9 knew after food was brought to Mahala, an hour later we

    10 would be shelled and shooting would start.

    11 Women with young children and my

    12 sister-in-law, the wife of my brother who was killed in

    13 Buhine Kuce, and many other women and children went

    14 out, and Mr. Blaskic said they should get out of the

    15 way. He did not allow the convoy to be searched. I

    16 think that he was even prepared to have the police send

    17 these women away by force so that everything would

    18 remain peaceful.

    19 Q. Was any mention made of Blaskic forbidding an

    20 all-out attack on Mahala, the use of artillery, et

    21 cetera?

    22 A. Yes, yes, every time they said it is

    23 Blaskic's fault, he's the one who stopped this, he is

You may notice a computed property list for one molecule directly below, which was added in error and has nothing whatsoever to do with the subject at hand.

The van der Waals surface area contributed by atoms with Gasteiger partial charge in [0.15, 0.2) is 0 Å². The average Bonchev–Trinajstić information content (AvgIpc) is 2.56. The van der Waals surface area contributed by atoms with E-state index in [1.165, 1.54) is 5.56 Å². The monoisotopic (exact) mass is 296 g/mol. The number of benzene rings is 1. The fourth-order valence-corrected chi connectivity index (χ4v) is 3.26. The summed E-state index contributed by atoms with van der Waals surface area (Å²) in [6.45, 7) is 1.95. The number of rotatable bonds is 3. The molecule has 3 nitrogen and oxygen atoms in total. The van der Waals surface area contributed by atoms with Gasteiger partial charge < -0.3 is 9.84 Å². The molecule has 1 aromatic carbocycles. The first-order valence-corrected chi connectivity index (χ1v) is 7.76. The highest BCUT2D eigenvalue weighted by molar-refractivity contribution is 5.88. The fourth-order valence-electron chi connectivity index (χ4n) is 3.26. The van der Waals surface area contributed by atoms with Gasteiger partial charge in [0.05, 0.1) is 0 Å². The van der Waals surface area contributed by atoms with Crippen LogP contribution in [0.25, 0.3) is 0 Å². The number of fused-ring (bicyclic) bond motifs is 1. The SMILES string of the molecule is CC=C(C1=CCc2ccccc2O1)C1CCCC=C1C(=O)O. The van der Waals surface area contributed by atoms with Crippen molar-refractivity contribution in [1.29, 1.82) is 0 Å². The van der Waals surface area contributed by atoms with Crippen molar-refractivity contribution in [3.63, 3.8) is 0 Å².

24 the one who doesn't let anyone take any action against

    25 Mahala.

  41. 1 MR. NOBILO: I have a set of documents here

    2 and I would like to have distributed for identification

    3 purposes. I suggest that the entire set should be

    4 given the same number and then have subnumbers from 1

    5 to 7.

    6 THE REGISTRAR: This is D467, which is the

    7 cassette which we have just seen; and when you see the

    8 children playing, that's D466 in the previous cassette;

    9 and when you see the children lying on the floor is

    10 D465.

    11 Q. Mrs. Garic, please take a look at these

    12 photographs and just identify them, please. Number 1,

    13 who is this?

    14 A. Sanya Krizanovic.

    15 Q. Number 2?

    16 A. Dragan Ramljak.

    17 Q. Number 3?

    18 A. Sanya Garic.

    19 Q. Number 4?

    20 A. Milan Garic.

    21 Q. Number 5?